The Stopping Places: A Journey Through Gypsy Britain Hardcover – 7 Jun 2018
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"Tender and intensely lyrical ... the prose is pure delight. The author breathes life into everything he sees ... To read The Stopping Places is to better understand the curious history of the Roma and how they have survived into 21st-century Britain" (Jackie Annesley The Sunday Times)
"A beautiful writer who seems born to tell this fascinating story. It's brilliantly researched, avoiding stereotype and explaining misconceptions, while showing what is vital and special about modern traveller culture" (Amy Liptrot)
"A fine prose style, vividly conjuring the smell of a hop pillow, the whinnying of a horse fair and the ‘wet-look hairstyles’ of the men, as well as the dead cold of a wagon in winter... An element of memoir clings to this excellent account of folk most of us don’t understand... The end of the book hints at redemption, as Le Bas comes to terms with the conflicts of his dual world. But he is too good a writer to make a meal of it" (Sara Wheeler The Spectator)
"An insight into the hidden world and culture of travelling people, written with delicacy and affection" (Ken Loach)
"Beautifully written and deeply affecting… While this is a beautiful, important book about Gypsy culture, it’s also a moving exploration of what it means to belong" (Clover Stroud Daily Telegraph)
"An illuminating journey into a British culture and landscape about which most of us know nothing. This is a beautiful, important and revelatory book from a graceful new voice" (Patrick Barkham)
"Le Bas is a thoughtful writer, observant of nature and with a lovely turn of phrase... by turn lyrical, edgy and wistful... the book is rich with lore and history" (Kathleen Jamie New Statesman)
"I loved Damian Le Bas’s beautiful, questioning memoir, at once an introduction into a hidden world and a profound meditation on belonging and difference" (Olivia Laing)
"He conjures up soaring, poetic descriptions of his surroundings... But The Stopping Places is more than a travelogue. It is also a colourful dive into gypsy culture, history and language... The Stopping Places is an enjoyable and enlightening account of an overlooked part of British society" (The Economist)
"A delicate description of a life split between two identities... Le Bas has a cinematic writing style that shifts between images, memory and history. He deftly traces the origins of his people, the language and persecutions as well as modern British hypocrisies... This is a thoroughly enjoyable read that manages a near-perfect balance of the personal and political" (Morgan Meaker Prospect)
About the Author
Damian Le Bas was born in 1985 into a long line of Gypsies and Travellers. He was raised within a network of relations who taught him how to ride and drive ponies, tractors and trucks, sing melancholy cowboy ballads and speak the thousand-year-old Romani tongue. He was awarded scholarships to study at Christ’s Hospital and the University of Oxford. Between 2011 and 2015 he was the editor of Travellers’ Times, Britain’s only national magazine for Gypsies and Travellers. The Stopping Places is his first book.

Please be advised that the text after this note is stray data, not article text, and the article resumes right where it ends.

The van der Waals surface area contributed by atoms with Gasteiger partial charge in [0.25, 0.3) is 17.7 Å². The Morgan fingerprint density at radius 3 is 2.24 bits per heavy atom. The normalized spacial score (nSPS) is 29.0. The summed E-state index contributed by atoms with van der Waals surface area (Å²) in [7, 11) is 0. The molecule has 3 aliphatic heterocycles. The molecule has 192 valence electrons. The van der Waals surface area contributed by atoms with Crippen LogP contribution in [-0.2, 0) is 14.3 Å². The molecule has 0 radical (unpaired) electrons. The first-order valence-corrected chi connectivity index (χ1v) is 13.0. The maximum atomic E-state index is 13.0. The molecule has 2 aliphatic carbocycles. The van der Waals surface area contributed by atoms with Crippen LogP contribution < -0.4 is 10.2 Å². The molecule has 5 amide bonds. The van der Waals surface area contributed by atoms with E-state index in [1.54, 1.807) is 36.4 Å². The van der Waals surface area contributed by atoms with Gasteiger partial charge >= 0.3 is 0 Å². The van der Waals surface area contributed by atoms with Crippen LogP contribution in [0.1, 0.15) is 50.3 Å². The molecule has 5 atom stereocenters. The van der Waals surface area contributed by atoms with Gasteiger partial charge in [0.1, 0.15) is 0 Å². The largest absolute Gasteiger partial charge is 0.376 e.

Damian lives and works mostly in Kent, with his wife (the actor Candis Nergaard); and Sussex, where he grew up and where his nan – who taught him the old Romany Travellers’ little-known routes and ways – both still live.
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Damian Le Bas, brought up in the midst of his extended Romany family but with a public school education (thanks to a scholarship) and a degree from Oxford, clearly has to sometimes defend himself against suggestions, from both outside and inside the Roma community, that he has become what my mother would describe as 'neither nowt nor summat'.
Sometimes he seems unsure himself despite, as he himself says in an interview I have just read, knowing that you cannot educate away someone's ethnicity.
The Stopping Places looks realistically at what it means to be a Traveller in Britain today when many are no longer nomadic, and the relationship between Roma from across Europe, as well as telling the reader a lot about, particularly, his maternal family.
And he does this whilst on a journey to find the fixed places of each Romany family's life on the road, for there were definitely fixed places; the atchin tans, ‘the stopping places’. It is also, in some ways, a journey to find out more about himself.
None of that really describes the book properly, somehow - the readability, the need to stay up late to read another chapter, is in the way all this is woven together.
If you try to look for Damian Le Bas online you might, at first, be shocked to see mainly obituaries - these are for his father, also Damian Le Bas, who was a well know Traveller artist.
One final note ~ academics agree English Gypsies came from Northern India, but how do we know where they/we came from before? There are Gypsy stories that say they/we lived in these isles in pre-history and I can't completely discount them because Sanskrit which turned up in India fully formed has been found in Syria at an earlier time. Around that area Irish genes are surprisingly common. Tagore said to Yeats that Irish is the same language as Sanskrit. Jasper Lee said the Irish tinkers are in some strange way more Gypsy than Romanichals. Many Irish have red hair and blue or green eyes but the Picts were a people who didn't have written language and were matrilineal and taught the Celts horsemanship, metal work and various arts and crafts and the dark featured Picts (or 'black Irish') more evident on the west coast of Ireland may hold clues as to earlier ancestry.
My only criticism is that the pace is very slow at times, especially in the second half and, in some way, the book fades away disappointingly at the end.
but, in all, well-worth-reading ...